What do the Liberal Democrats stand for, and why vote for us?

Liberal Democrat colleague Alex Wilcock has an excellent long-running series about what the Lib Dems believe, curating answers from many people over the years.

He has just posed a version of the questions to this time’s party leadership candidates and along the way has also run my own answers:

Question One: People say all politicians are the same. Lib Dems have often seen moderation, working with others and compromise as virtues, to the point of the caricature that a Liberal is someone so fair they don’t take their own side in an argument. So what really motivates you? When someone asks you on the doorstep, the hustings or on TV to sum up in a sentence or two what the Lib Dems, uniquely, stand for – and why anyone should vote for us – what do you answer?

We want to give everyone the best possible chances to live their lives as they wish, to be who they want to be and to make their own choices. Both Labour and the Conservatives are far too keen to tell people how they should behave, or to pick chunks of society who they don’t care so much about and to put different parts of our society at odds with each with other.

(That’s my English doorstep answer, of course. For Scotland and Wales, I’d talk also about nationalists, and how we want to bring down barriers, not put up new ones between people on our common islands.)

Question Two: Two of the most heartfelt Liberal Democrat instincts are ‘Why can’t we all just get along?’ and ‘Stand up to bullies.’ Whether you call those ‘moderate and Liberal’, ‘caring and courage’, ‘love and liberty’, the party feels both, needs both, but they’re often competing as well as complimentary, so our balance between them changes with the times. Which do we need most to lead on right now?

As your own blog’s name correctly captures, we need both. Each is dependent on the other. Love and liberty each flourish when the other is present. I wouldn’t make a forced choice between the two, just as I won’t pick vowels or consonants are the most important types of letter. It’s when both come together that the best happens.

Question Three: Ask what the core of Liberalism is and the answer’s obvious: “It’s About Freedom”. So obvious, that was the title of the Liberal Democrats’ 2002 philosophy paper. Look at our other positioning papers and manifestos under Charles Kennedy – “Freedom In A Liberal Society”, “Freedom, Justice, Honesty”, “Freedom, Fairness, Trust” – Freedom led. Our constitution leads with “Liberty, equality and community”. But Leaders and campaigns since have made Freedom or Liberty invisible. Are we afraid it’s not popular, not relevant, or have we just ceded it to the illiberal Right?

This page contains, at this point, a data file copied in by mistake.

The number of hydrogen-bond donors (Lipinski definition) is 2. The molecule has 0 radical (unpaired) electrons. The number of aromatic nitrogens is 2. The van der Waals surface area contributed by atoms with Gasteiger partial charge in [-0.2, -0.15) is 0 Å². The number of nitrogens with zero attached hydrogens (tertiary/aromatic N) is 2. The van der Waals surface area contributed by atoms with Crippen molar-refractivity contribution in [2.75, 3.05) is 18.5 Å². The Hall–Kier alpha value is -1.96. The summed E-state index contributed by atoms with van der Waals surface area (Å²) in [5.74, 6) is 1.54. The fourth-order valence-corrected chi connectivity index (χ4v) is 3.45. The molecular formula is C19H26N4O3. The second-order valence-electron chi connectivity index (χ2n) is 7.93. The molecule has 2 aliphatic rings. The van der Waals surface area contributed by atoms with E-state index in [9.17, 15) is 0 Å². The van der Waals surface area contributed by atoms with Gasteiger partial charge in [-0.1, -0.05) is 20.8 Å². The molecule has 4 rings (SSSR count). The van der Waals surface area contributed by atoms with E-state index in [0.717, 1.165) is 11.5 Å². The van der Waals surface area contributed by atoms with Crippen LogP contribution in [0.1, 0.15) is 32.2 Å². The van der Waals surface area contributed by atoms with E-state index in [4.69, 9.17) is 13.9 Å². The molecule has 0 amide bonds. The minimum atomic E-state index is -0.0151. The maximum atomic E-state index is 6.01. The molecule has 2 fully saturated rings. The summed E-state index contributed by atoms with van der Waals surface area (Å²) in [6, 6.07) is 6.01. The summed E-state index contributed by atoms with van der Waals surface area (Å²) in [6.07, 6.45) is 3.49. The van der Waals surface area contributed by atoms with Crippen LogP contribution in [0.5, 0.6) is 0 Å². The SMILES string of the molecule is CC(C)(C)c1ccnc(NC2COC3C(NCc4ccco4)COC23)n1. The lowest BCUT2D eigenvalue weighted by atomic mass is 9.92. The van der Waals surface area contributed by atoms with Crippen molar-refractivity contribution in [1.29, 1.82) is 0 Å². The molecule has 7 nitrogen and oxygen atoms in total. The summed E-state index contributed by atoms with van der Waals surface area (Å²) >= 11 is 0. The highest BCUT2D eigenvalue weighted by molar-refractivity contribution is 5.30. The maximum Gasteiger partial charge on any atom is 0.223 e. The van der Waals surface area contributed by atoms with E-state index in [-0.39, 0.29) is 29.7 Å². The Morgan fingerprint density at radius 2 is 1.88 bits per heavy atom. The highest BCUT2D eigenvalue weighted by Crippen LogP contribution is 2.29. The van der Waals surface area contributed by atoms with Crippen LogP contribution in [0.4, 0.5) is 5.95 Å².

I’m enthusiastic about the concept of freedom while being cautious about the vocabulary. The word as acquired strong right-wing overtones. If someone saw a leaflet saying ‘I’m for freedom’ and had to guess the politics of the candidate before reading on, I strongly suspect most people would assuming the person is right-wing, a libertarian even perhaps. If the word freedom seems right-wing, I also suspect the word liberty sounds like a word from the past. You’re more likely to hear it in a historical Hollywood movie than in ordinary conversation.

So I don’t worry too much about word counts on either, as long as the concept comes through clearly in what we argue for – such as the future benefits of a close relationship with the rest of Europe that minimises barriers, and so protects people’s freedoms.

Do go and read Alex’s post for more, including to many other and better answers too.


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3 responses to “What do the Liberal Democrats stand for, and why vote for us?”

  1. I have little time, so I will get right to the point. My perception is the lib dems have very few traditional values but are seen as a minor protest party for example support just about any liberal or minority issue ‘so the winds blows, whatever direction they travel this was and that’ I started my political life with them but soon went to the Tories as right or wrong you know what they stand for and at least they have principles.!

  2. Freedom, Liberty! Swap these words with similar ones that mean the same. That way on the doorstep you identify different from the right wing.

  3. Liberal philosophy encapsulates the non-extremist “best of both worlds” policies to ensure the greater good rather than unrepresentative divisive damaging see-saw extremist goverment that has plagued post-war Britain with its outdated lop-sided first-past-the-
    post voting system.

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